The Controls

These perspective controls appear when the tool Perspective Setup is executed. The dial has the three rotation controls spin, pitch, and roll. All of the pre-image points go through the three rotations in order. In the home position (with all of the controls at 12 o’clock), the image is viewed looking toward the origin from a point on the negative y-axis. The spin control rotates all pre-image points about the z-axis. The pitch control then rotates them about the x-axis. Lastly, the roll control then rotates everything about the y-axis. The controls may be moved in any order, but the transformations will be in this order.

All of the slider controls have a zero point (violet in this image) a unit (white), and the index (red and offset). The white unit point changes the scale of the slider itself. Generally it will not be needed, but it may be useful for creating very large or very small values.

The distance slider moves the observation point in or out. If it is set too close to zero, the image will look rather distorted. It is actually correct, but for it to look natural, you would have to view it with your face pushed against the screen. Just adjust the control until it feels right. It is possible to move straight through the image by viewing it from a negative distance. This effectively reflects the image in three dimensions through a point, turning it inside out.

Moving the distance slider will not change the scale of objects on the image plane. This is equivalent to the pan-and-zoom technique sometimes used in films (see Alfred Hitchcock’s Vertigo). It has a disorienting effect. Objects appear to be drawing closer or falling away, yet their size does not change.

The scale slider simply changes the size of the image. The relative sizes and positions of objects remain unchanged.

Three buttons allow different types of projections. Perspective is the most natural looking of them. The observer is at a single point. The image plane is normal to the line between the observer and the image center. Through each point on the pre-image, a line is drawn to the observer. The image of that point is where the line intersects the plane.

When the Orthogonal Projection button is clicked, all of the projection lines are normal to the image plane. If a rectangular solid is projected this way, the edges furthest from the observer will appear too long because we are used to seeing things in perspective, where the furthest edges appear shorter. In fact, all parallel line segments have the same scale. This is like viewing the image from a point at infinity. You see a similar effect when you look through a telescope.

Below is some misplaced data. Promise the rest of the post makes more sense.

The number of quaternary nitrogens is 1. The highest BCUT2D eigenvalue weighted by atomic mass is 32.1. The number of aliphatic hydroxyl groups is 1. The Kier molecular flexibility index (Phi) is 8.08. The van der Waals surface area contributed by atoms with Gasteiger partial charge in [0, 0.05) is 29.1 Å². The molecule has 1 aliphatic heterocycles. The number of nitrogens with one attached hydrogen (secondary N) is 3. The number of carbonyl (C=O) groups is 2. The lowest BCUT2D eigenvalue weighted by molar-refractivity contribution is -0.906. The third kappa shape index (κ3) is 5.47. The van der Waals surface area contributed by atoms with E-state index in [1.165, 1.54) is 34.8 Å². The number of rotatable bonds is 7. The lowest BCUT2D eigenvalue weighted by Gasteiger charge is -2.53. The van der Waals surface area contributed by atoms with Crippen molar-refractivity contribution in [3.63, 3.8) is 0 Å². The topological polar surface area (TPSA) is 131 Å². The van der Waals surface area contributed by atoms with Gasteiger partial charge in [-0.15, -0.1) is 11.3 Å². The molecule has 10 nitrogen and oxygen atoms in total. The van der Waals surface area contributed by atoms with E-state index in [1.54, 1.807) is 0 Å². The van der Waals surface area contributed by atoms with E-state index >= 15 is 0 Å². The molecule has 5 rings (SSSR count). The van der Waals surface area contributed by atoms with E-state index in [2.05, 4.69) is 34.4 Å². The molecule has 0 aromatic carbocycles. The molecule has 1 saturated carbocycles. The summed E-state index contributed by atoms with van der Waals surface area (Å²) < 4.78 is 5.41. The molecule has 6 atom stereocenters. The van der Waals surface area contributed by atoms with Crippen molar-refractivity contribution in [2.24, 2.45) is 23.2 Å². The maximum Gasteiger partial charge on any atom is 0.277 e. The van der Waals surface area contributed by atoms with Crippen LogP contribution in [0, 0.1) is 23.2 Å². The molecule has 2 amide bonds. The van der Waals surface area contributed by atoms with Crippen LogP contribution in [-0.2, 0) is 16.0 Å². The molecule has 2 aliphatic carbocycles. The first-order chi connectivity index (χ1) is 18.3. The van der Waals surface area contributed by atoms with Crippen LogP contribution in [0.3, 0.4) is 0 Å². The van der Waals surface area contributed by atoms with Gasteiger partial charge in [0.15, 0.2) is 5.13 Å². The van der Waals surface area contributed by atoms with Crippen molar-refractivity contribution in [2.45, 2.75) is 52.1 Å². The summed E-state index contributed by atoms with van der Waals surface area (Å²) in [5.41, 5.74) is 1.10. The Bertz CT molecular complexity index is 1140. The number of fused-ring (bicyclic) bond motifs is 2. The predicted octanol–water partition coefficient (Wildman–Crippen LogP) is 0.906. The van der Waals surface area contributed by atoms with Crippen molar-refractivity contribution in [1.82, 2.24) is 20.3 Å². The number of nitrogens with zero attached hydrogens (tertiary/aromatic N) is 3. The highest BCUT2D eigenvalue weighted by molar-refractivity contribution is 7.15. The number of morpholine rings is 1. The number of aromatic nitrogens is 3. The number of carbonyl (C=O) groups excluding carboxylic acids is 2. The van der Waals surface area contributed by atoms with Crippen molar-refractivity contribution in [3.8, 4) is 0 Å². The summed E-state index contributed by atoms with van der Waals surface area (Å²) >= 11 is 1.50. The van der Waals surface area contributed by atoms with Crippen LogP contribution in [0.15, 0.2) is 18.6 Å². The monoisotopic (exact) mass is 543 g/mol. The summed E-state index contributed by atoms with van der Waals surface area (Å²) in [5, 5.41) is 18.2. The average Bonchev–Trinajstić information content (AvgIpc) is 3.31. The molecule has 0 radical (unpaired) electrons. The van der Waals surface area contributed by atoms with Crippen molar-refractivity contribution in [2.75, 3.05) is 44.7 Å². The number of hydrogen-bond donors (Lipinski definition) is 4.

Clicking the Isometric Projection option creates an orthogonal projection with all segments parallel to the x-, y-, and z-axes having the same scale.

An Initialize button appears after executing Perspective Setup. Just click it once to move objects (some of which are hidden) to their initial positions. Then the button can be hidden and forgotten.

The Sundial tool constructs the sundial, which determines the direction of the light source for the parametrically colored solids found in Solid_Tools.gsp. The light source is a point at infinity. The dial in the semicircle on the left adjusts the vertical angle. The dial on the right adjusts the azimuth. This control is necessary for any of the parametrically colored solids. It is not needed for the simple solids.

The tool Colorbar also is necessary for traced solids. The top bar indicates the range of colors for the current settings. A point where the surface is tangent to the light rays will have the color of the midpoint of the top bar. From there, the color is graduated according to the angle of the light source. The next three bars are sliders controlling the red, green, and blue values for the middle of the range. The bottom bar has two sliders cotrolling the range for the sunny side and the shady side of the object. You probably do not want the shady side to be shaded all the way to black, and you may not want a white region where the surface is facing the light source, so move these sliders until you get the range you want.

Interior Colorbar is a tool that facilitates the hollow solids. It is outwardly identical to the colorbar. The hidden difference is that these colors are used only on the interior surfaces of the hollow solids.

A useful advanced tool is Freeze Sun. Normally the light source is fixed to the coordinate system, so the spin, pitch and roll controls move the sun along with all of the plotted objects, and the shading of plotted objects does not change as they turn. Executing Freeze Sun causes the light source to stay still as the system turns. This tends to give a more realistic look to moving objects. Choose the custom tool Freeze Sun and select any arbitrary point. The merged text message freeze sun will appear above the point. Now, for the purposes of lighting only, imagine that the positive y direction is straight forward and the z direction is up. Executing this tool more than once will cause major inconsistencies in the lighting. The input point is used here mainly to prevent the tool from being executed accidentally. After freezing the sun, the point and the text can be hidden.

The sundial and the colorbar are used for the parametrically colored solids only. The color of a solid is determined by the last colorbar that was created. If a new colorbar is created before each new solid, each of the solids can be assigned to a unique colorbar. The same could be done with the sundial, but that would only create an inconsistent lighting effect.

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Last update: May 24, 2010 ... Paul Kunkel
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